In 2009, after years of lying unused, the land was turned into a ‘conceptual’ park named ‘Sustainability Park,’ within which experiments in sustainable building practices and an urban farm could be developed. The Denver Urban Farmers Collaborative accepted DHA’s invitation to build their farm and programs there. During this time, DHA published reports and communications regarding their plans to develop affordable housing on the land in the future.

However, in 2015, DHA revealed its plan to sell Sustainability Park, as well as the adjoining city block (two blocks total) to Treehouse Development and Westfield Co., to develop into for-sale non-affordable housing.  According to current real estate reports, smaller units will be available from the upper 200ks, and larger homes for 600-700k. Both DHA and Treehouse argue that the future development will be made up of eco-friendly housing, with vague promises of  retaining aspects of growing food.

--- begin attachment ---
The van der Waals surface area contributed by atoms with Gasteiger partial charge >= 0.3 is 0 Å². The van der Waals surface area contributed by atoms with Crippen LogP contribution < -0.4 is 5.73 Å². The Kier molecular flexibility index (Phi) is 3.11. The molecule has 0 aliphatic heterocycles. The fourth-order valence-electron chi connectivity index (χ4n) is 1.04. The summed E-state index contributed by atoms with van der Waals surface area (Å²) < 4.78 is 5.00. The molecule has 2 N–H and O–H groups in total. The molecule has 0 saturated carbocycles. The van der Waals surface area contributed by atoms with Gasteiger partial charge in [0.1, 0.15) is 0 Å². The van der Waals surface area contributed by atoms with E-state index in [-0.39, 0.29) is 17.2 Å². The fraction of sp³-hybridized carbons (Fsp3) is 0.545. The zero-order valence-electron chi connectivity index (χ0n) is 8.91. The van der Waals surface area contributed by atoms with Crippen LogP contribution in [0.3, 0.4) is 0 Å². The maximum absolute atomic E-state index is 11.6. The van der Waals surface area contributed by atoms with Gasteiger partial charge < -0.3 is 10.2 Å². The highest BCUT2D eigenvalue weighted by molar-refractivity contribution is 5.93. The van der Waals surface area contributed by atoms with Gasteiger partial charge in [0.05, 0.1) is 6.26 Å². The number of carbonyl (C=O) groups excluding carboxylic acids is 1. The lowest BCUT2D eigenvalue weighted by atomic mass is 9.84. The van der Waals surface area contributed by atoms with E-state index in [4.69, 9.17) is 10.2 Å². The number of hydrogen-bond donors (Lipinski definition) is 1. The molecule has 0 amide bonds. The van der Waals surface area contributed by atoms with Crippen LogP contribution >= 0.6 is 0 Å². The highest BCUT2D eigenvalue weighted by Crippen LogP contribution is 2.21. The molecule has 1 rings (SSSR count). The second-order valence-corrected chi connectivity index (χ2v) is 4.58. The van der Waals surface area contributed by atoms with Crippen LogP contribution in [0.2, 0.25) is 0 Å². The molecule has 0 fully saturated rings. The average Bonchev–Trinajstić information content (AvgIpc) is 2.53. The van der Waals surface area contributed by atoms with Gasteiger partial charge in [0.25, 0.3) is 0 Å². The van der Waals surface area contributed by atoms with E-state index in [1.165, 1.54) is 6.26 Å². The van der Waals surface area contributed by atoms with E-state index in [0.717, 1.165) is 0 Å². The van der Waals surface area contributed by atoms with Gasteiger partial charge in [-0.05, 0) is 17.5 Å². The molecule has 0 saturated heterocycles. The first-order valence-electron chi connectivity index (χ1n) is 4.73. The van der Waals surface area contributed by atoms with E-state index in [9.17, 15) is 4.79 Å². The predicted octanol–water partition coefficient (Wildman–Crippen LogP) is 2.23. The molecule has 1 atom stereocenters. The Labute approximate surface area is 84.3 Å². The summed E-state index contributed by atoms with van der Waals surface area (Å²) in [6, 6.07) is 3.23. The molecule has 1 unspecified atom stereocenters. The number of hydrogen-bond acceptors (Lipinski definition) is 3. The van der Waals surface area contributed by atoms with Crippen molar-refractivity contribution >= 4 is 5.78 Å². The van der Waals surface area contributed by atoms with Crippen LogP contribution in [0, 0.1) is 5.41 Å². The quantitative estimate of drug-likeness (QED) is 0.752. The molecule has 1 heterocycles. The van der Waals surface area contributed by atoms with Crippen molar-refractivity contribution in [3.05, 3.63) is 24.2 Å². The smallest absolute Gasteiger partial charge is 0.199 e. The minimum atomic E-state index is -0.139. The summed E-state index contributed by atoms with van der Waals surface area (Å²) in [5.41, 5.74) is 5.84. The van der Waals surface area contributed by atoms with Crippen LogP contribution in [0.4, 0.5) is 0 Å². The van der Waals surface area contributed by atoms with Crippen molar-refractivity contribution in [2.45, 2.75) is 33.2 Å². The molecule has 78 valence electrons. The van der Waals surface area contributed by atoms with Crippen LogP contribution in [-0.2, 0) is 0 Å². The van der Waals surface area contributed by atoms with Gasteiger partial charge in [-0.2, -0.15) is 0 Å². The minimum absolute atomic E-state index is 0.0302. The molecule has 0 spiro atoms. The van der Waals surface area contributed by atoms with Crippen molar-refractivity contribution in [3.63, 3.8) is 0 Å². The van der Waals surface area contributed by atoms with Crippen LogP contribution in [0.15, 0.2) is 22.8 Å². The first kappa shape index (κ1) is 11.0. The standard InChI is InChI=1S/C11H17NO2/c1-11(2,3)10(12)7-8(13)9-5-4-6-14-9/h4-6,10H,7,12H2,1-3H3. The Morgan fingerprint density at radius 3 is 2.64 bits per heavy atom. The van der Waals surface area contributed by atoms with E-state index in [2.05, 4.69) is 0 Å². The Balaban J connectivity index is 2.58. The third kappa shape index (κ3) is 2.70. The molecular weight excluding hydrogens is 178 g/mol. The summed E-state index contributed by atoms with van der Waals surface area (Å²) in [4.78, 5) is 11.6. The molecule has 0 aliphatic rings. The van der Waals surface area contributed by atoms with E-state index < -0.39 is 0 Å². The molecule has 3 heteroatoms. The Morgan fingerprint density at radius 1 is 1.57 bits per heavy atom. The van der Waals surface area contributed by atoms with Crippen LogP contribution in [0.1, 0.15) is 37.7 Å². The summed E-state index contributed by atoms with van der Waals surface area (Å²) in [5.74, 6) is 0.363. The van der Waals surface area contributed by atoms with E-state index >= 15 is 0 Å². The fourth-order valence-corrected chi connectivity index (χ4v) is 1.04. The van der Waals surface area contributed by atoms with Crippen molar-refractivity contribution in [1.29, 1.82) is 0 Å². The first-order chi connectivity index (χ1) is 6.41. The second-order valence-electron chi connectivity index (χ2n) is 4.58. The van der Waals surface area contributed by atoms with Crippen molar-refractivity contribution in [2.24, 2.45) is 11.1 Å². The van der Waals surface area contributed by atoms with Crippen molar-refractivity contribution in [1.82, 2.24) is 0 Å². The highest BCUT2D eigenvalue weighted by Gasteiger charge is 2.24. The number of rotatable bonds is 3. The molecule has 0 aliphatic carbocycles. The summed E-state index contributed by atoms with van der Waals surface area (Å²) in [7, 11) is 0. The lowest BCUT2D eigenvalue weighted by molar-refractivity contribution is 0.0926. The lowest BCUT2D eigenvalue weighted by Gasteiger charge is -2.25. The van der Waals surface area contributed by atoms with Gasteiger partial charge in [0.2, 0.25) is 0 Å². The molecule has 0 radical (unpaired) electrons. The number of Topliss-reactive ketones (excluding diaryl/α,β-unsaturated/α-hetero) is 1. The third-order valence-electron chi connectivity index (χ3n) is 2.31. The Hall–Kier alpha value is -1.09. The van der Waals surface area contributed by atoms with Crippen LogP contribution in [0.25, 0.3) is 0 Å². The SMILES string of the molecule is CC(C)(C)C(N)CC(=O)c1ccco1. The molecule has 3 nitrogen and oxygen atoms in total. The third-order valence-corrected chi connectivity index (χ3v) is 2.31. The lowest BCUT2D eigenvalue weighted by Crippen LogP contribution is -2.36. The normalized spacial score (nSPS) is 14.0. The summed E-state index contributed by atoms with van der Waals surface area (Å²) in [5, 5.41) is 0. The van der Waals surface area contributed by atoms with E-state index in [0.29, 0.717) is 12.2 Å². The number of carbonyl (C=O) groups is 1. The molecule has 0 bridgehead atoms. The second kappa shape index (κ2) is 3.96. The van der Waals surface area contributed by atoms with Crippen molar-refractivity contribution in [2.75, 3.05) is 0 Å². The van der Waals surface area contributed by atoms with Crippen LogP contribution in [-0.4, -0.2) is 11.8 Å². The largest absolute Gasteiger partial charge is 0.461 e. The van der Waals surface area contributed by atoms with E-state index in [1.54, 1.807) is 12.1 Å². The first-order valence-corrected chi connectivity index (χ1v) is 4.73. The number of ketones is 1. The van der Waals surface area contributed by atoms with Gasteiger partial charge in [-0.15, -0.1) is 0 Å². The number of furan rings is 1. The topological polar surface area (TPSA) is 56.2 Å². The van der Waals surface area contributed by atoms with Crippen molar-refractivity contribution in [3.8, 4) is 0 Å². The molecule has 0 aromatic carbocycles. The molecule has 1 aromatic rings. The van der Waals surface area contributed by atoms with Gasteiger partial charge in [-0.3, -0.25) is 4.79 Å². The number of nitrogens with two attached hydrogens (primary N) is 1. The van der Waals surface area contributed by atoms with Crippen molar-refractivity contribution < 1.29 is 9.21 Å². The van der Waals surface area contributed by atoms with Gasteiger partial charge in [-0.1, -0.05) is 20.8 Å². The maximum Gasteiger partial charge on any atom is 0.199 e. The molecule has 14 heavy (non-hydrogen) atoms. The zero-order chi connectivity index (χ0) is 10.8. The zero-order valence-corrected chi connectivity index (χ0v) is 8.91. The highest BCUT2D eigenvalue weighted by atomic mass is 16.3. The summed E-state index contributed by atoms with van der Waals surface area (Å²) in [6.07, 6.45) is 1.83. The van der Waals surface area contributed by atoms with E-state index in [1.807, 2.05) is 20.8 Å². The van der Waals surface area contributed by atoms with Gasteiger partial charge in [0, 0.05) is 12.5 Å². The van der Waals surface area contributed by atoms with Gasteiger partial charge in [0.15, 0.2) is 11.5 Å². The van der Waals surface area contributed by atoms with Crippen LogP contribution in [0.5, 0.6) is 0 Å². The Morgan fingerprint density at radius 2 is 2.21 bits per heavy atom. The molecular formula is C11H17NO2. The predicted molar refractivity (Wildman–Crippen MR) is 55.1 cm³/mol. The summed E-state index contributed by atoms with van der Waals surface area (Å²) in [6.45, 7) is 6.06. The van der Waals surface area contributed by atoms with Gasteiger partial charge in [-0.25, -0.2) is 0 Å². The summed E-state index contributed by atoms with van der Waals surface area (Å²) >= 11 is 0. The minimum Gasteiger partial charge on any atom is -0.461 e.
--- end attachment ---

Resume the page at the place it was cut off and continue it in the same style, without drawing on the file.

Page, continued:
DHA claims that this contract will create revenue for future affordable housing developments. The developers also say they have met their quota of affordable housing because, as required by the Inclusionary Housing Ordinance, the development will make 10% of units “affordable,” which in this case means that there will be 22 units for individuals making between $22,400 and $44,800 a year and able to buy a home. Not even these token 22 units would be affordable for the hundreds of low income people who were kicked out of their homes on this land 10 and 20 years ago. Meanwhile, DHA has rejected our proposals to create a tiny home pilot project anywhere on the public land that they steward.

No amount of ‘greenwashing’ and empty promises can hide the plain truth: Public assets should not be used to  incentivize upscale market-rate housing. Urban farmers and low-income people should not be displaced for the sake of economic development right in the midst of Denver’s worst housing crisis ever.

So, with a lack of other options, we are taking public land back for the public.